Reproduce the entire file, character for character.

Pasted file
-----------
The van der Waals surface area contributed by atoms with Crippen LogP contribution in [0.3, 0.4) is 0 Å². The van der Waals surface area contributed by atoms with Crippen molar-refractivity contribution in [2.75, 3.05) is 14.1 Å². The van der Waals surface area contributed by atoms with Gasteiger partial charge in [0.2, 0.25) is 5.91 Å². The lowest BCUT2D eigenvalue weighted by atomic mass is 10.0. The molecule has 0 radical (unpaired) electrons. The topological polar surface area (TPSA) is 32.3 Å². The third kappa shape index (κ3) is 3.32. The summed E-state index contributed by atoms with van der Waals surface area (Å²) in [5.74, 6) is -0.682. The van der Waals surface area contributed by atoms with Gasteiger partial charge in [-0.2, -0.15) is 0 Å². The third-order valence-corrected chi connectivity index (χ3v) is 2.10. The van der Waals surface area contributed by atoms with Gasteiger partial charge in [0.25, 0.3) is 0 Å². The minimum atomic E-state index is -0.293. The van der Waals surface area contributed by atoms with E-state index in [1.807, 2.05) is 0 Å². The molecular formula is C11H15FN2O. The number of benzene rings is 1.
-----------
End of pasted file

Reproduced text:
The van der Waals surface area contributed by atoms with Crippen LogP contribution in [0.3, 0.4) is 0 Å². The van der Waals surface area contributed by atoms with Crippen molar-refractivity contribution in [2.75, 3.05) is 14.1 Å². The van der Waals surface area contributed by atoms with Gasteiger partial charge in [0.2, 0.25) is 5.91 Å². The lowest BCUT2D eigenvalue weighted by atomic mass is 10.0. The molecule has 0 radical (unpaired) electrons. The topological polar surface area (TPSA) is 32.3 Å². The third kappa shape index (κ3) is 3.32. The summed E-state index contributed by atoms with van der Waals surface area (Å²) in [5.74, 6) is -0.682. The van der Waals surface area contributed by atoms with Gasteiger partial charge in [-0.2, -0.15) is 0 Å². The third-order valence-corrected chi connectivity index (χ3v) is 2.10. The van der Waals surface area contributed by atoms with Gasteiger partial charge in [0.25, 0.3) is 0 Å². The minimum atomic E-state index is -0.293. The van der Waals surface area contributed by atoms with E-state index in [1.807, 2.05) is 0 Å². The molecular formula is C11H15FN2O. The number of benzene rings is 1.